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United States v. Rigas

November 20, 2007


The opinion of the court was delivered by: Sand, District Judge


Defendants John J. Rigas and Timothy J. Rigas have moved for a new trial pursuant to F.R. Crim. Proc. 33 on the grounds that "the government's central witness gave perjured testimony, without which the Rigases likely would not have been convicted." (Def. Mot. at 1). Defendants argue that testimony given by James Brown at civil proceedings held subsequent to the criminal trial demonstrate that Brown's testimony at the criminal trial was perjurious. In particular, defendants cite to passages of Brown's trial testimony relating to his dealings with Adelphia's outside auditors, Deloitte & Touche ("Deloitte") and his allegedly inconsistent testimony at subsequent SEC proceedings against one of Adelphia's auditors, Gregory Dearlove ("Dearlove") and the acquitted co-defendant, Michael Mulcahey.

The government opposes the motion on the grounds that Brown testified truthfully at the criminal trial, and asserts that the evidence is not newly discovered and the jury's verdict would not have been different had it considered the allegedly conflicting testimony. We consider those issues herein.

I. Standard

The Second Circuit has stated that the test for granting a new trial based on newly discovered evidence is as follows:

First, the motion will not be granted unless the newly discovered evidence could not with due diligence have been discovered before or during the trial .. Second when the newly discovered evidence focuses on the perjury of a witness, a threshold inquiry is whether the evidence demonstrates that the witness in fact committed perjury .. Third the newly discovered evidence must be material..Fourth, consideration must also be given to whether the newly discovered evidence is cumulative, that is simply additional evidence to that which was presented at trial as to a fact, or unique evidence that tends to prove a fact at issue. [Fifth, the Court must consider] the effect the evidence would have on the jury's verdict had it been submitted at [the] trial."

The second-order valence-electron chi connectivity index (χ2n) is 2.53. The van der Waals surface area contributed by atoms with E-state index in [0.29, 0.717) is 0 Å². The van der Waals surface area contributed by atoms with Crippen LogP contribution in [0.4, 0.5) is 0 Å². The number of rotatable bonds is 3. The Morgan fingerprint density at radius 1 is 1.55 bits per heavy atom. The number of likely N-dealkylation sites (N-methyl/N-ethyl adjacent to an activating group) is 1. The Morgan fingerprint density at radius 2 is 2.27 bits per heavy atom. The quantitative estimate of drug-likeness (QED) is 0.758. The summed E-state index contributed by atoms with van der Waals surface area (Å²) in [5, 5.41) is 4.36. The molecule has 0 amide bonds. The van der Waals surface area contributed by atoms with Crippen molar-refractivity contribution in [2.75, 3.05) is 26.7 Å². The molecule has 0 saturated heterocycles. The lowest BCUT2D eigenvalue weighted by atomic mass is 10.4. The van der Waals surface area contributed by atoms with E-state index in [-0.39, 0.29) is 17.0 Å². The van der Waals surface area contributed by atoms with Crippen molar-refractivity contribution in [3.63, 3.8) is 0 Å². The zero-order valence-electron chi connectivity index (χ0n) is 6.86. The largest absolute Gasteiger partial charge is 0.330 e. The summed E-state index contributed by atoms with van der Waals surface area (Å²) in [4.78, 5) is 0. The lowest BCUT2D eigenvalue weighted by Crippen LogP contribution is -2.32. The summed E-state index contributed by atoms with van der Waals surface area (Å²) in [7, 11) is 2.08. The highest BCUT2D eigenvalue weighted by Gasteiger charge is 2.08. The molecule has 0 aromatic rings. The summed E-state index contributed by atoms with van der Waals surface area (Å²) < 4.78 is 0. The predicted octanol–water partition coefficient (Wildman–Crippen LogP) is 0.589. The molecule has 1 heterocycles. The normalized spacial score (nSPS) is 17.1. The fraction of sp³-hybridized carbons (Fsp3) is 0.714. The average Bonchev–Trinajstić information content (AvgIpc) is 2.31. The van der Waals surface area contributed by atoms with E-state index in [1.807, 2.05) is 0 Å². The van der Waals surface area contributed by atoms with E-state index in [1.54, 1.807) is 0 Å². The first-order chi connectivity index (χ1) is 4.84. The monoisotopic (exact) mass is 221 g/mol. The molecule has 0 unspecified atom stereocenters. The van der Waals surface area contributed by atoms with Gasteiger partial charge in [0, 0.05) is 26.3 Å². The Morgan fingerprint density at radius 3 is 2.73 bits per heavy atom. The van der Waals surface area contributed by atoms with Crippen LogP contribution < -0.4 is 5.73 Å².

United States v. Garcia, 2003 U.S. Dist. LEXIS 11894, *7-8 (S.D.N.Y. 2003) (citing United States v. White, 972 F.2d 16, 20-21 (2d Cir. 1992) (alterations in original).

Where the newly discovered evidence indicates possible perjury by a trial witness, the Court must first decide whether perjury has actually occurred. See United States v. Torres, 128 F.3d 38, 49 (2d Cir. 1997) ("In order to grant a new trial based on newly discovered evidence of trial perjury, the [defendants] must first demonstrate that the witness in fact committed perjury"). "A witness commits perjury if he gives false testimony concerning a material matter with the willful intent to provide false testimony, as distinguished from incorrect testimony resulting from confusion, mistake, or faulty memory." See United States v. Dunnigan, 507 U.S. 87, 94 (1993). "Simple inaccuracies or inconsistencies in testimony do not rise to the level of perjury." United States v. Sanchez, 969 F.2d 1409, 1414-15 (2d Cir. 1992). However, "[e]ven where newly discovered evidence indicates perjury, motions for new trials should be granted only with great caution and in the most extraordinary circumstances." United States v. Mason, 201 Fed. Appx. 22 (2d Cir. 2006).

II. Alleged Perjury by James Brown

Defendants assert that "Brown's testimony was heavily concentrated on the Rigases' alleged efforts to mislead Adelphia's outside auditor Deloitte." (Def. Mot. at 15). The government characterizes this as being a "false straw man," and argues that it was not the government's claim nor Brown's testimony that he deliberately misled Deloitte on all matters. (Govt. Br. at 22).

Defendants offer the following contrast as proof of Brown's alleged perjury. First, they note that in his opening testimony, Brown stated that he lied "about a number of things," (Tr. 6070-71), and that in his concluding testimony, he answered "yes" to a cross examination question asking whether he had "lied ... to banks and investment bankers and lawyers and accountants and sophisticated analysts and all kinds of people." Defendants argue that this testimony is inconsistent with the following testimony Brown gave at the SEC proceeding against one of Adelphia's outside auditors:

Q: Did you lie to the auditors about the co-borrowing agreements and how the debt was reflected on the books and records of Adelphia and the Rigas entities?

A: No.

Q: Did you lie about the gross amounts of related party receivables and payables reflected on the ...

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